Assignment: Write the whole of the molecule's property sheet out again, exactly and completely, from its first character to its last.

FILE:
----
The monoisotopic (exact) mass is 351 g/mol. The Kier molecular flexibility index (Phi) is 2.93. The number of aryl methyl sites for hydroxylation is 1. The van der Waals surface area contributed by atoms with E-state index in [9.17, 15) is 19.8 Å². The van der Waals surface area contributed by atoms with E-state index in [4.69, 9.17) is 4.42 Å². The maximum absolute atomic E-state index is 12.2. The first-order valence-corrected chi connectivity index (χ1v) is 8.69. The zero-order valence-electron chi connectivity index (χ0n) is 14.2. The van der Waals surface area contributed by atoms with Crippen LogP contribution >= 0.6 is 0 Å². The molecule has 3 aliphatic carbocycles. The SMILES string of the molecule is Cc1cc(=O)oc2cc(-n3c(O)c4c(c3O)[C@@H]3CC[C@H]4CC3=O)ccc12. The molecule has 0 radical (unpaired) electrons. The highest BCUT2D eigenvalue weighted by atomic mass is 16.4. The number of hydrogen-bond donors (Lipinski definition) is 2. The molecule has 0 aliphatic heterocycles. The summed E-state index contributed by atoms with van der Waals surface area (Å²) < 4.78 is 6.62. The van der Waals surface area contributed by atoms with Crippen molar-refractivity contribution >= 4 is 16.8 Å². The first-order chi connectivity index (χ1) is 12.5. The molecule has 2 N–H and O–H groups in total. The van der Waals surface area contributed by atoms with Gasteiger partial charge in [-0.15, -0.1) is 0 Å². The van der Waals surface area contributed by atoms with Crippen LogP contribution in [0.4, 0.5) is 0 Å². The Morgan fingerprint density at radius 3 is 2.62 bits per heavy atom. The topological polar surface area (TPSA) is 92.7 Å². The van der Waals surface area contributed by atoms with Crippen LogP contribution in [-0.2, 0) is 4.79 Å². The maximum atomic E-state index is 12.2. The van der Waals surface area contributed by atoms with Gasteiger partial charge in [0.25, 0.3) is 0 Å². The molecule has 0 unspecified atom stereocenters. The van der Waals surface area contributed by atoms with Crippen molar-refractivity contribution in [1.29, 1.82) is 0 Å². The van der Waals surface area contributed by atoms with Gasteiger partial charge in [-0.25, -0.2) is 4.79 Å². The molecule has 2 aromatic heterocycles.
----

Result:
The monoisotopic (exact) mass is 351 g/mol. The Kier molecular flexibility index (Phi) is 2.93. The number of aryl methyl sites for hydroxylation is 1. The van der Waals surface area contributed by atoms with E-state index in [9.17, 15) is 19.8 Å². The van der Waals surface area contributed by atoms with E-state index in [4.69, 9.17) is 4.42 Å². The maximum absolute atomic E-state index is 12.2. The first-order valence-corrected chi connectivity index (χ1v) is 8.69. The zero-order valence-electron chi connectivity index (χ0n) is 14.2. The van der Waals surface area contributed by atoms with Crippen LogP contribution >= 0.6 is 0 Å². The molecule has 3 aliphatic carbocycles. The SMILES string of the molecule is Cc1cc(=O)oc2cc(-n3c(O)c4c(c3O)[C@@H]3CC[C@H]4CC3=O)ccc12. The molecule has 0 radical (unpaired) electrons. The highest BCUT2D eigenvalue weighted by atomic mass is 16.4. The number of hydrogen-bond donors (Lipinski definition) is 2. The molecule has 0 aliphatic heterocycles. The summed E-state index contributed by atoms with van der Waals surface area (Å²) < 4.78 is 6.62. The van der Waals surface area contributed by atoms with Crippen molar-refractivity contribution >= 4 is 16.8 Å². The first-order chi connectivity index (χ1) is 12.5. The molecule has 2 N–H and O–H groups in total. The van der Waals surface area contributed by atoms with Gasteiger partial charge in [-0.15, -0.1) is 0 Å². The van der Waals surface area contributed by atoms with Crippen LogP contribution in [0.4, 0.5) is 0 Å². The Morgan fingerprint density at radius 3 is 2.62 bits per heavy atom. The topological polar surface area (TPSA) is 92.7 Å². The van der Waals surface area contributed by atoms with Crippen LogP contribution in [-0.2, 0) is 4.79 Å². The maximum atomic E-state index is 12.2. The van der Waals surface area contributed by atoms with Gasteiger partial charge in [0.25, 0.3) is 0 Å². The molecule has 0 unspecified atom stereocenters. The van der Waals surface area contributed by atoms with Crippen molar-refractivity contribution in [1.29, 1.82) is 0 Å². The van der Waals surface area contributed by atoms with Gasteiger partial charge in [-0.25, -0.2) is 4.79 Å². The molecule has 2 aromatic heterocycles.